Since I’ve noticed that my posts about South Korea have the highest number of readers/likes, I wanted to write more about it. When I moved to South Korea I had the basic information about Korean literature and history, but I didn’t know anything about how people live there. When I arrived there, I just knew that before entering a house you have to take off your shoes and that they use chopsticks for eating. I know some of you may think: “But why did you not get informed beforehand?”
Well, to be completely honest since it was my first experience of living abroad I didn’t want to be affected by having too much information. Moreover, since I was too naive, I didn’t care much about knowing these things. But now that I am an adult I understand that being informed is important for adapting faster in a new environment.
Therefore, since I want to be nice and help other people to live easily in this beautiful country, I made a list of the things that you need to know when moving to South Korea.
Let’s start? Shall we!?
- The weather: When moving to a new country (after doing all the documents needed) you need to understand what to bring there. And when moving to a stylish country like South Korea, you have to get ready to pack your best outfits. Therefore you need to know how summer’s like or is it cold in winter?. Right? I am Right?
Well… Let’s start with summer, Korean summer is hot, and when I say hot I mean that you’ll be sweating just standing still. But, even though the weather is soo hot, in shops or in the subway the AC is soo strong that you’ll need a sweater. One of my friends caught a fever just one week after arriving there due to the temperature changes. So be aware!
Autumn is kind of rainy, the umbrella will be your best friend for several weeks. But at least is not too cold, so you’ll be okay just with a leather jacket. I have to say that autumn in Korea reminded me of the autumns spent in Venice since the weather was so similar. The city is going to be the prettiest so I suggest you go around Seoul taking pictures, you’ll not regret it. But at the same time since it was always raining I found it quite depressing. Rain makes me depressed. Am I the only one?
Well, things are going to change from the end of November more or less, forget the chilly nights since “Winter is coming.” (Sorry this is going to be the only quote from The Games of Thrones since I’m not a fan). And winter in Korean is C-O-L-D, I used to wear two jackets one on top of the other otherwise I could freeze. I remember going to class in December and having problems breathing while walking since it was too cold.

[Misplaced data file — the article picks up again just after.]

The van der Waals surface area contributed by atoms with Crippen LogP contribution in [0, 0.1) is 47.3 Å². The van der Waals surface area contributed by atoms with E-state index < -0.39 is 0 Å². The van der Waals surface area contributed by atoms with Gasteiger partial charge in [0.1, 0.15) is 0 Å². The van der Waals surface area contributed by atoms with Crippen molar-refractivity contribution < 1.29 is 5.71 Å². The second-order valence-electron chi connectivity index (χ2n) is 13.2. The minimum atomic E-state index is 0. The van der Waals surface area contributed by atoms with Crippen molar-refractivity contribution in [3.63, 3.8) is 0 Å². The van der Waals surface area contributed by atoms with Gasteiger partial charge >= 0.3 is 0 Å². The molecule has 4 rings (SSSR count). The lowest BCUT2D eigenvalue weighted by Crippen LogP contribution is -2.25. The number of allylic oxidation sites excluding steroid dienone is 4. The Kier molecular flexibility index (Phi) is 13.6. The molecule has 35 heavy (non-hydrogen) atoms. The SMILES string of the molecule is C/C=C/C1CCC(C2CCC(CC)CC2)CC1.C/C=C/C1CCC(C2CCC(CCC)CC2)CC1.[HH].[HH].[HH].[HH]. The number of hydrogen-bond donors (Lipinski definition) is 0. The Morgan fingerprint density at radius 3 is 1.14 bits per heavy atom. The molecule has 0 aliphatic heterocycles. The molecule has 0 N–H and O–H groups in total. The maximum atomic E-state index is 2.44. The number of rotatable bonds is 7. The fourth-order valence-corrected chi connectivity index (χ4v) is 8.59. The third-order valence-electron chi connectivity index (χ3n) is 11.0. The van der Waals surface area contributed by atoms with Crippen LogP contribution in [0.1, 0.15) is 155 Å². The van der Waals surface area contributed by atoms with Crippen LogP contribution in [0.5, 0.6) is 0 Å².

Koreans use different kinds of things from warming undergarments to hot packs, I suggest you buy something since they are not too expensive. During winter snow is really common so be aware of it. After the hard and cold winter ends everything will warm up and spring will arrive by the beginning of March usually. This is the second prettiest season of the years since you can see the trees blossoming and everything became more lovely. During spring the weather is still a bit chilly so a denim jacket is perfect.
- Decency: Since we’ve talked about the weather for choosing which clothes you should bring you need to be aware also of which clothes are considered inappropriate. First of all shoulders and cleavage need to be covered, since Koreans are quite conservative these kinds of clothing are not completely forbidden but people around the streets will be quite shocked while others (mostly elderly people) will suggest you to cover yourself. On the other hand, they do not have problems showing legs. Therefore, shorts or mini-skirts are considered fine and you’ll find a lot of girls wearing them around the streets. Also, you can purchase some short pants that can be put under skirts to prevent “accidents”. Also, like all the other Asian nations, face-masks are often used. I suggest you to wear it mostly if you have a cold since they consider blowing your nose unpolite. Since we’ve talked about blowing your nose remind yourself that it isn’t allowed in public places if you need to do that you should go to the toilet or in an isolated spot.
- Don’t be too loud: I saw numerous foreigners in cafes or restaurants screaming and laughing really hard. In Korea is considered rude, therefore try to lower your voice while you’re in public places or you’re taking public transports. Also talking at the phone is considered rude so if you have to call someone while you’re on a bus or in the subway try to be as silent as possible. I know that mostly when you’re with your friends it is hard being quiet, but other people will glare at you or in some restaurants they may ask you to leave otherwise. Elderly people are the only ones that can be noisy since Korea is a Confucian society they pay respect for elderly people, therefore, they have more freedom than other peoples.
- Choosing the right seat: when taking the subway or the bus you’ll find some seats reserved for: elderly people, pregnant women or children. Do NOT seat there, these seats are for these special people only, so even though you’re not breaking the law it’s still considered unpolite.
- Learn the basics: Before moving to Korea is important at least to know some basic words (like hi, excuse me, sorry and goodbye, for example). In this way, you’ll be considered polite and people will have a positive view of yourself. I knew some people that moved there without knowing a word in Korea and I have to say that they had difficulties even when ordering some food. The majority of people there don’t know English so English is not useful in these circumstances. Also, you should learn at east how to read the alphabet, in this way, taking the subway, for example, will be easier.
I’ll do a second part since there is still a lot to talk about. I hope you enjoyed my post and if you have any other suggestions or doubts feel free to leave a comment below.